* [http://www.catholicexpert.com/easterprayer.htm 50 Easter Vigil Prayers]
* [http://www.liturgies.net/Lent/EasterVigil.htm An Easter Vigil service]
* [http://www.earlychurchfathers.org/fullcircle/static.php?page=static040710-224154 An Easter Vigil Experience]
Wikimedia Foundation. 2010.
Look at other dictionaries:
Easter Vigil — Пасхальное бдение … Вестминстерский словарь теологических терминов
Easter Triduum — Easter Triduum, Holy Triduum, or Paschal Triduum is a term used by some Christian churches, particularly the Roman Catholic Church, the Lutheran Church, and many Anglicans, to denote, collectively, the three days from the evening of Holy Thursday … Wikipedia
Easter Proclamation — may refer to: *The Exultet, a Christian hymn intoned by the deacon during the Easter Vigil in western rite churches. *The Proclamation of the Irish Republic, issued during the Easter Rising in Ireland … Wikipedia
Easter — This article is about the Christian Festival. For secular uses, see Easter customs and Ēostre. For other uses, see Easter (disambiguation). Easter Resurrected Jesus and Mary Magdalene, by Antonio da Correggio, 1543 … Wikipedia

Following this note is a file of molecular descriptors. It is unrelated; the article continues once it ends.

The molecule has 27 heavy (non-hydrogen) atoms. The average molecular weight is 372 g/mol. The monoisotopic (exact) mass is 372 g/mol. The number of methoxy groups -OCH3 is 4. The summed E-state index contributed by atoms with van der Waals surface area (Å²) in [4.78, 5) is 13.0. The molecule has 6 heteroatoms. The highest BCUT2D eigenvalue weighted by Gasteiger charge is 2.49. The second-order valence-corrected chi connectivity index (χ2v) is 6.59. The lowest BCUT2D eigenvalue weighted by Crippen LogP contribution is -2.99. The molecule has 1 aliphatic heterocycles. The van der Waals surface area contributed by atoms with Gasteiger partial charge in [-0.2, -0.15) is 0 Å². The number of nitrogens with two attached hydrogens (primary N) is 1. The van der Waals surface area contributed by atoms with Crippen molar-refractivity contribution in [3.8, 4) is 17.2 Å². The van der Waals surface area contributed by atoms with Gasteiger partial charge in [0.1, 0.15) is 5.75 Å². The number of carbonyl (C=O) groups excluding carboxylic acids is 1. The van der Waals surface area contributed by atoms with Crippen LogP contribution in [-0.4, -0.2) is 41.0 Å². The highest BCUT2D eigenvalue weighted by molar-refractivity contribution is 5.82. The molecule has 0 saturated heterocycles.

Easter — /ee steuhr/, n. 1. an annual Christian festival in commemoration of the resurrection of Jesus Christ, observed on the first Sunday after the first full moon after the vernal equinox, as calculated according to tables based in Western churches on… … Universalium
Easter Monday — Two boys enjoy treats during the annual Easter egg roll at the White House lawn on Easter Monday, 1911 … Wikipedia
Easter bonnet — An Easter Bonnet An Easter Bonnet represents the tail end of a tradition of wearing new clothes at Easter, in harmony with the renewal of the year and the promise of spiritual renewal and redemption. The Easter bonnet was fixed in popular… … Wikipedia
Vigil — A vigil (from the Latin vigilia , meaning wakefulness ) is a period of purposeful sleeplessness, an occasion for devotional watching, or an observance.It can also be the eve of a religious festival observed by staying awake as a devotional… … Wikipedia
Easter Saturday — or Bright Saturday is the Saturday after the Christian festival of Easter, also called Saturday in Easter week. Holy Saturday is often incorrectly called Easter Saturday. Confusion is probably caused because they are both a week apart. In… … Wikipedia
Easter egg — Easter eggs are specially decorated eggs given to celebrate the Easter holiday or springtime. The oldest tradition is to use dyed or painted chicken eggs, but a modern custom is to substitute chocolate eggs, or plastic eggs filled with… … Wikipedia